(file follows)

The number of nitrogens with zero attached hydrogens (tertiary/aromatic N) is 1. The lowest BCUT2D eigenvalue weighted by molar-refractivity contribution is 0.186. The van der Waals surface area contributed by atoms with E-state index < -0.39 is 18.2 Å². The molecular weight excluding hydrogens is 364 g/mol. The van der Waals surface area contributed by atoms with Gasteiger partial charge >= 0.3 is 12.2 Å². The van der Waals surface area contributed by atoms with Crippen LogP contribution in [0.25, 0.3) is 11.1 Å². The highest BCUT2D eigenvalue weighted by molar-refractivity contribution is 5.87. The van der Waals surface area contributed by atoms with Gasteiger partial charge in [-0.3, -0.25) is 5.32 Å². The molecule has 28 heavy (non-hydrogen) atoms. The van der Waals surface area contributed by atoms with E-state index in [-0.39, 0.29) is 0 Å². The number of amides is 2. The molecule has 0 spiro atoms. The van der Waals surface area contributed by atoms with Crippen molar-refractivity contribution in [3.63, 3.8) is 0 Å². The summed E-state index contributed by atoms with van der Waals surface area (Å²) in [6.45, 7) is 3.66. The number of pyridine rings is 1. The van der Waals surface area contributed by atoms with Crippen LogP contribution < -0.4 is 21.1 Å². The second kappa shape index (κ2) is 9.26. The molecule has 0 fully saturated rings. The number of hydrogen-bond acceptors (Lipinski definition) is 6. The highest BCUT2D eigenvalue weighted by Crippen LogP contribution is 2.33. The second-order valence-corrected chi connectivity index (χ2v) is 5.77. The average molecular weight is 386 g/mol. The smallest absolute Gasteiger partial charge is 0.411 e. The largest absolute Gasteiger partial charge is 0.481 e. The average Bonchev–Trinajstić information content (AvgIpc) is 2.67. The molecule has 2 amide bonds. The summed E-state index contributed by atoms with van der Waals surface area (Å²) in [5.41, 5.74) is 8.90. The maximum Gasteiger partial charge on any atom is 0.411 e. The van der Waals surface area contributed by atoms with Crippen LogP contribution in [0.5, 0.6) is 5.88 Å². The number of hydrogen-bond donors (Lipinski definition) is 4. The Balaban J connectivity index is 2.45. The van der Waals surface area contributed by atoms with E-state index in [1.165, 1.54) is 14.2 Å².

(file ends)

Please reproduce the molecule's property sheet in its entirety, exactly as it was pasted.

The number of nitrogens with zero attached hydrogens (tertiary/aromatic N) is 1. The lowest BCUT2D eigenvalue weighted by molar-refractivity contribution is 0.186. The van der Waals surface area contributed by atoms with E-state index < -0.39 is 18.2 Å². The molecular weight excluding hydrogens is 364 g/mol. The van der Waals surface area contributed by atoms with Gasteiger partial charge >= 0.3 is 12.2 Å². The van der Waals surface area contributed by atoms with Crippen LogP contribution in [0.25, 0.3) is 11.1 Å². The highest BCUT2D eigenvalue weighted by molar-refractivity contribution is 5.87. The van der Waals surface area contributed by atoms with Gasteiger partial charge in [-0.3, -0.25) is 5.32 Å². The molecule has 28 heavy (non-hydrogen) atoms. The van der Waals surface area contributed by atoms with E-state index in [-0.39, 0.29) is 0 Å². The number of amides is 2. The molecule has 0 spiro atoms. The van der Waals surface area contributed by atoms with Crippen molar-refractivity contribution in [3.63, 3.8) is 0 Å². The summed E-state index contributed by atoms with van der Waals surface area (Å²) in [6.45, 7) is 3.66. The number of pyridine rings is 1. The van der Waals surface area contributed by atoms with Crippen LogP contribution < -0.4 is 21.1 Å². The second kappa shape index (κ2) is 9.26. The molecule has 0 fully saturated rings. The number of hydrogen-bond acceptors (Lipinski definition) is 6. The highest BCUT2D eigenvalue weighted by Crippen LogP contribution is 2.33. The second-order valence-corrected chi connectivity index (χ2v) is 5.77. The average molecular weight is 386 g/mol. The smallest absolute Gasteiger partial charge is 0.411 e. The largest absolute Gasteiger partial charge is 0.481 e. The average Bonchev–Trinajstić information content (AvgIpc) is 2.67. The molecule has 2 amide bonds. The summed E-state index contributed by atoms with van der Waals surface area (Å²) in [5.41, 5.74) is 8.90. The maximum Gasteiger partial charge on any atom is 0.411 e. The van der Waals surface area contributed by atoms with Crippen LogP contribution in [0.5, 0.6) is 5.88 Å². The number of hydrogen-bond donors (Lipinski definition) is 4. The Balaban J connectivity index is 2.45. The van der Waals surface area contributed by atoms with E-state index in [1.165, 1.54) is 14.2 Å².